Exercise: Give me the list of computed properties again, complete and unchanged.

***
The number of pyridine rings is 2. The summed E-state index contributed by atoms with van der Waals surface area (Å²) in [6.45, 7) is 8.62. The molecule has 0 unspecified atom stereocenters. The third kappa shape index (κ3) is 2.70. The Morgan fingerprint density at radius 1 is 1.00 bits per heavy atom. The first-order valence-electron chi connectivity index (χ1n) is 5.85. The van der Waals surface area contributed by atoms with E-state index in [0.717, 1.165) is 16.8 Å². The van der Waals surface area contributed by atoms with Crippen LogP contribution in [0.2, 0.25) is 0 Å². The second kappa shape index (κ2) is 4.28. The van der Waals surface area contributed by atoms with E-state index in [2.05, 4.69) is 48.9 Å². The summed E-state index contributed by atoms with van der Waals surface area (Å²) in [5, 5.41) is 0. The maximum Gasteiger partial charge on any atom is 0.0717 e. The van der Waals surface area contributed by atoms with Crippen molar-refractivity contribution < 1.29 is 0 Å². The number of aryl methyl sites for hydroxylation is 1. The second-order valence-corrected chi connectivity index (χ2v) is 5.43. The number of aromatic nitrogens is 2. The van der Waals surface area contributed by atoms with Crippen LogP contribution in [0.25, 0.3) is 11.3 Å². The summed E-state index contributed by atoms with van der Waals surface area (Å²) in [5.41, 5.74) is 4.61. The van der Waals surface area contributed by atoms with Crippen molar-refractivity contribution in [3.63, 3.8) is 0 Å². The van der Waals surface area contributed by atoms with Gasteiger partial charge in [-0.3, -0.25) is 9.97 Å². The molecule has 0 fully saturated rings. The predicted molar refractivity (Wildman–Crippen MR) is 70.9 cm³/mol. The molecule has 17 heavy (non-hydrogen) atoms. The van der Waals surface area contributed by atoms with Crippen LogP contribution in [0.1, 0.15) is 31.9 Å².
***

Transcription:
The number of pyridine rings is 2. The summed E-state index contributed by atoms with van der Waals surface area (Å²) in [6.45, 7) is 8.62. The molecule has 0 unspecified atom stereocenters. The third kappa shape index (κ3) is 2.70. The Morgan fingerprint density at radius 1 is 1.00 bits per heavy atom. The first-order valence-electron chi connectivity index (χ1n) is 5.85. The van der Waals surface area contributed by atoms with E-state index in [0.717, 1.165) is 16.8 Å². The van der Waals surface area contributed by atoms with Crippen LogP contribution in [0.2, 0.25) is 0 Å². The second kappa shape index (κ2) is 4.28. The van der Waals surface area contributed by atoms with E-state index in [2.05, 4.69) is 48.9 Å². The summed E-state index contributed by atoms with van der Waals surface area (Å²) in [5, 5.41) is 0. The maximum Gasteiger partial charge on any atom is 0.0717 e. The van der Waals surface area contributed by atoms with Crippen molar-refractivity contribution < 1.29 is 0 Å². The number of aryl methyl sites for hydroxylation is 1. The second-order valence-corrected chi connectivity index (χ2v) is 5.43. The number of aromatic nitrogens is 2. The van der Waals surface area contributed by atoms with Crippen LogP contribution in [0.25, 0.3) is 11.3 Å². The summed E-state index contributed by atoms with van der Waals surface area (Å²) in [5.41, 5.74) is 4.61. The van der Waals surface area contributed by atoms with Crippen molar-refractivity contribution in [3.63, 3.8) is 0 Å². The van der Waals surface area contributed by atoms with Gasteiger partial charge in [-0.3, -0.25) is 9.97 Å². The molecule has 0 fully saturated rings. The predicted molar refractivity (Wildman–Crippen MR) is 70.9 cm³/mol. The molecule has 17 heavy (non-hydrogen) atoms. The van der Waals surface area contributed by atoms with Crippen LogP contribution in [0.1, 0.15) is 31.9 Å².